With its Unesco-listed Etruscan tombs and its excellent museum, Cerveteri makes a splendid day trip from Rome. Cerveteri, or Kysry to the Etruscans and Caere to Latin-speakers, was one of the most important commercial centres in the Mediterranean from the 7th to the 5th centuries BC. As Roman power grew, however, so Cerveteri's fortunes faded, and in 358 BC the city was annexed by Rome.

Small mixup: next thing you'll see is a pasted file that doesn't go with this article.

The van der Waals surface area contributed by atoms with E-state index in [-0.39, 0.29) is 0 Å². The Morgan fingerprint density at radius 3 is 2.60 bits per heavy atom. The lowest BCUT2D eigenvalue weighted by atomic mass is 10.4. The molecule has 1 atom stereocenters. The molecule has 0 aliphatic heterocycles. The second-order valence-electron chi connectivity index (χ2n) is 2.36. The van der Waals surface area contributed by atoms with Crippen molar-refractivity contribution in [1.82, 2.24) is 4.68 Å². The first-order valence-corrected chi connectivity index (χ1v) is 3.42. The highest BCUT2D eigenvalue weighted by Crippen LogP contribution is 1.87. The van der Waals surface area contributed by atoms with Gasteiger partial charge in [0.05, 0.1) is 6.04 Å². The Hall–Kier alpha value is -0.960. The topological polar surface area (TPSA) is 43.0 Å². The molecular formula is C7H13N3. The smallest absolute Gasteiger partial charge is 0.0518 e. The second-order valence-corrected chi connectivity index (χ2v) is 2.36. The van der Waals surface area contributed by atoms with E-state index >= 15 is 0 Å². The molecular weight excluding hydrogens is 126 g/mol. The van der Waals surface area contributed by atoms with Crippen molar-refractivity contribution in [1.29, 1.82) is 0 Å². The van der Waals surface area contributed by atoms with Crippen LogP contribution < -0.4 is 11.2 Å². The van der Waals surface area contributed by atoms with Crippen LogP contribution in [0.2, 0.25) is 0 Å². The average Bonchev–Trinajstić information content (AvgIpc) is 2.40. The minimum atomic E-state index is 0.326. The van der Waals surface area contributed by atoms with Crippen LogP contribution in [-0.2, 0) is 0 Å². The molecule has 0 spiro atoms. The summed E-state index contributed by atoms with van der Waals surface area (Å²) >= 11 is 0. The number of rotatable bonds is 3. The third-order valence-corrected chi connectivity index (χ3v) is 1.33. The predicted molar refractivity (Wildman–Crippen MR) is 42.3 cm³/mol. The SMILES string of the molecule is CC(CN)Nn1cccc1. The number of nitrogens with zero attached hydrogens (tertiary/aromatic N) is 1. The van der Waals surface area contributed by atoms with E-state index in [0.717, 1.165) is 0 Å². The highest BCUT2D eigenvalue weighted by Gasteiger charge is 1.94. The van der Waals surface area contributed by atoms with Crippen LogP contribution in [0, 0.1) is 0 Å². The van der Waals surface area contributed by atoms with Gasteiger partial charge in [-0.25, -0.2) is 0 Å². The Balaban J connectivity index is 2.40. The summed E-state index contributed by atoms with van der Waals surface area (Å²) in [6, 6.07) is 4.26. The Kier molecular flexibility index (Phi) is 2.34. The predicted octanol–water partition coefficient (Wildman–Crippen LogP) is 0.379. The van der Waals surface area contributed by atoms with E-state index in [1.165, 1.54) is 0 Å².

Although not exactly a secret, this group of small islands between Rome and Naples is largely overlooked by international tourists. Things are changing, however, and increasing numbers of foreigners are joining the hordes of Italian visitors who holiday on Ponza and Ventotene – the only two inhabited islands. Prices are not cheap, though, and budget travellers would do well to avoid the peak summer months of July and August. Note that many places shut down in winter. The history of the islands goes back a long way. Homer refers to Ponza in the Odyssey, while in Roman times they were a favourite retreat for emperors and courtiers. But as the Roman Empire declined, the islands were left vulnerable to violent attacks by the Saracens and by groups from mainland Italy and the nearby Aeolian Islands. Unfaithful wives, promiscuous daughters and persecuted Christians counted among the large number of people exiled to the islands at this time. A golden age came in the 18th century, but commerce flourished at the expense of the natural habitat, which was largely destroyed in the locals' rush to build and cultivate. Today Ponza is ecologically still in pretty poor shape: there's a lot of erosion caused by terraced farming and bird-hunting is virtually an obsession (migrating birds pass over on their journey between Europe and Africa). Fortunately, the islands are now under national park protection.